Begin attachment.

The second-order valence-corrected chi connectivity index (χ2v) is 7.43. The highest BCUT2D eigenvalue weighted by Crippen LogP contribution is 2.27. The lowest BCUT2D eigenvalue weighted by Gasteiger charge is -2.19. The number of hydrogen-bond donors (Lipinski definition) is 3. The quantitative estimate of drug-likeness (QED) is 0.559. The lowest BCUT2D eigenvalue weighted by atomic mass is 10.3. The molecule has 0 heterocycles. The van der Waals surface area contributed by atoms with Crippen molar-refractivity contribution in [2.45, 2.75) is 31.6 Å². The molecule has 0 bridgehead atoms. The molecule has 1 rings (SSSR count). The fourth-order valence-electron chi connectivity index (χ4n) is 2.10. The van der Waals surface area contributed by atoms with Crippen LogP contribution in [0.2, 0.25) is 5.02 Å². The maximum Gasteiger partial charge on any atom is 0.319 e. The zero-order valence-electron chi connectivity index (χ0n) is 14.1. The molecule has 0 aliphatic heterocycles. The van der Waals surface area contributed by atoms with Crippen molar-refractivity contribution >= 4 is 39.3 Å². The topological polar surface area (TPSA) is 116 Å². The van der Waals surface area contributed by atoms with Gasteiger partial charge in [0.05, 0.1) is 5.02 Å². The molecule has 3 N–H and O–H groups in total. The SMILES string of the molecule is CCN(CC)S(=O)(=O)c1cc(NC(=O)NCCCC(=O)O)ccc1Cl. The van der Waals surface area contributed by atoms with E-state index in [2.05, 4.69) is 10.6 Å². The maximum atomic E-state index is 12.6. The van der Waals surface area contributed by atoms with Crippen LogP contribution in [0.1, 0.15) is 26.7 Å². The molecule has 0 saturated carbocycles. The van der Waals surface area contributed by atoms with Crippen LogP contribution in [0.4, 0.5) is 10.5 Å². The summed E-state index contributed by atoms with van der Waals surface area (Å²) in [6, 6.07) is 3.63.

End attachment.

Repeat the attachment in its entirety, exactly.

The second-order valence-corrected chi connectivity index (χ2v) is 7.43. The highest BCUT2D eigenvalue weighted by Crippen LogP contribution is 2.27. The lowest BCUT2D eigenvalue weighted by Gasteiger charge is -2.19. The number of hydrogen-bond donors (Lipinski definition) is 3. The quantitative estimate of drug-likeness (QED) is 0.559. The lowest BCUT2D eigenvalue weighted by atomic mass is 10.3. The molecule has 0 heterocycles. The van der Waals surface area contributed by atoms with Crippen molar-refractivity contribution in [2.45, 2.75) is 31.6 Å². The molecule has 0 bridgehead atoms. The molecule has 1 rings (SSSR count). The fourth-order valence-electron chi connectivity index (χ4n) is 2.10. The van der Waals surface area contributed by atoms with Crippen LogP contribution in [0.2, 0.25) is 5.02 Å². The maximum Gasteiger partial charge on any atom is 0.319 e. The zero-order valence-electron chi connectivity index (χ0n) is 14.1. The molecule has 0 aliphatic heterocycles. The van der Waals surface area contributed by atoms with Crippen molar-refractivity contribution >= 4 is 39.3 Å². The topological polar surface area (TPSA) is 116 Å². The van der Waals surface area contributed by atoms with Gasteiger partial charge in [0.05, 0.1) is 5.02 Å². The molecule has 3 N–H and O–H groups in total. The SMILES string of the molecule is CCN(CC)S(=O)(=O)c1cc(NC(=O)NCCCC(=O)O)ccc1Cl. The van der Waals surface area contributed by atoms with E-state index in [2.05, 4.69) is 10.6 Å². The maximum atomic E-state index is 12.6. The van der Waals surface area contributed by atoms with Crippen LogP contribution in [0.1, 0.15) is 26.7 Å². The molecule has 0 saturated carbocycles. The van der Waals surface area contributed by atoms with Crippen LogP contribution in [0.4, 0.5) is 10.5 Å². The summed E-state index contributed by atoms with van der Waals surface area (Å²) in [6, 6.07) is 3.63.